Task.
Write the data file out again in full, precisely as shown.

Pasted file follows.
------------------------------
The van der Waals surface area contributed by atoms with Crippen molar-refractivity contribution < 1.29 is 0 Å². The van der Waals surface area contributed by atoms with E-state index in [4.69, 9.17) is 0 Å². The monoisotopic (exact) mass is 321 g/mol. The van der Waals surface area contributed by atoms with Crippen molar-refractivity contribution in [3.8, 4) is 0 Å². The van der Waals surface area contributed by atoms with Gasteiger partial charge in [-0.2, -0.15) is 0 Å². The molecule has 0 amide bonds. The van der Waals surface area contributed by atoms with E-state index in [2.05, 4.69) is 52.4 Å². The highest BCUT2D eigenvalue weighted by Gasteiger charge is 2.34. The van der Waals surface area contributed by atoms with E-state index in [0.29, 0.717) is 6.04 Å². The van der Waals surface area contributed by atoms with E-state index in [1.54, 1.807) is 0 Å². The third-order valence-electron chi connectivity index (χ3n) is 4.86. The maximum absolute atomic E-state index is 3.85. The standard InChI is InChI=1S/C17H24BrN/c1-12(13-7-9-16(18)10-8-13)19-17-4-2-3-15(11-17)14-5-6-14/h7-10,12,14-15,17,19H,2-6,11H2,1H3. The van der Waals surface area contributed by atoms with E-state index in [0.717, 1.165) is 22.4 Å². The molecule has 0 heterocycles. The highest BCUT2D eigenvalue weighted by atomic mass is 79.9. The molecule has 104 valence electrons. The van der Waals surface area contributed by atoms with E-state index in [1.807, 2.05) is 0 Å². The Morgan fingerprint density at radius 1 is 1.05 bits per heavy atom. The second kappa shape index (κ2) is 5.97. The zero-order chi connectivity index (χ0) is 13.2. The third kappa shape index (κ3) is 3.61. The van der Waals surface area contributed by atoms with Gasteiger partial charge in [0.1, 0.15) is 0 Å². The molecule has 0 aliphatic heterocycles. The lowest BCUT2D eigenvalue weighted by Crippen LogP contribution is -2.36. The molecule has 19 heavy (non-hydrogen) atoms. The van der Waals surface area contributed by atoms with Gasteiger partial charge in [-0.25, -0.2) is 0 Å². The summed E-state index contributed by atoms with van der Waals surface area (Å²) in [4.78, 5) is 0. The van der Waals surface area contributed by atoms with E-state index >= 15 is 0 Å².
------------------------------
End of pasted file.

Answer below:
The van der Waals surface area contributed by atoms with Crippen molar-refractivity contribution < 1.29 is 0 Å². The van der Waals surface area contributed by atoms with E-state index in [4.69, 9.17) is 0 Å². The monoisotopic (exact) mass is 321 g/mol. The van der Waals surface area contributed by atoms with Crippen molar-refractivity contribution in [3.8, 4) is 0 Å². The van der Waals surface area contributed by atoms with Gasteiger partial charge in [-0.2, -0.15) is 0 Å². The molecule has 0 amide bonds. The van der Waals surface area contributed by atoms with E-state index in [2.05, 4.69) is 52.4 Å². The highest BCUT2D eigenvalue weighted by Gasteiger charge is 2.34. The van der Waals surface area contributed by atoms with E-state index in [0.29, 0.717) is 6.04 Å². The van der Waals surface area contributed by atoms with E-state index in [1.54, 1.807) is 0 Å². The third-order valence-electron chi connectivity index (χ3n) is 4.86. The maximum absolute atomic E-state index is 3.85. The standard InChI is InChI=1S/C17H24BrN/c1-12(13-7-9-16(18)10-8-13)19-17-4-2-3-15(11-17)14-5-6-14/h7-10,12,14-15,17,19H,2-6,11H2,1H3. The van der Waals surface area contributed by atoms with E-state index in [0.717, 1.165) is 22.4 Å². The molecule has 0 heterocycles. The highest BCUT2D eigenvalue weighted by atomic mass is 79.9. The molecule has 104 valence electrons. The van der Waals surface area contributed by atoms with E-state index in [1.807, 2.05) is 0 Å². The Morgan fingerprint density at radius 1 is 1.05 bits per heavy atom. The second kappa shape index (κ2) is 5.97. The zero-order chi connectivity index (χ0) is 13.2. The third kappa shape index (κ3) is 3.61. The van der Waals surface area contributed by atoms with Gasteiger partial charge in [0.1, 0.15) is 0 Å². The molecule has 0 aliphatic heterocycles. The lowest BCUT2D eigenvalue weighted by Crippen LogP contribution is -2.36. The molecule has 19 heavy (non-hydrogen) atoms. The van der Waals surface area contributed by atoms with Gasteiger partial charge in [-0.25, -0.2) is 0 Å². The summed E-state index contributed by atoms with van der Waals surface area (Å²) in [4.78, 5) is 0. The van der Waals surface area contributed by atoms with E-state index >= 15 is 0 Å².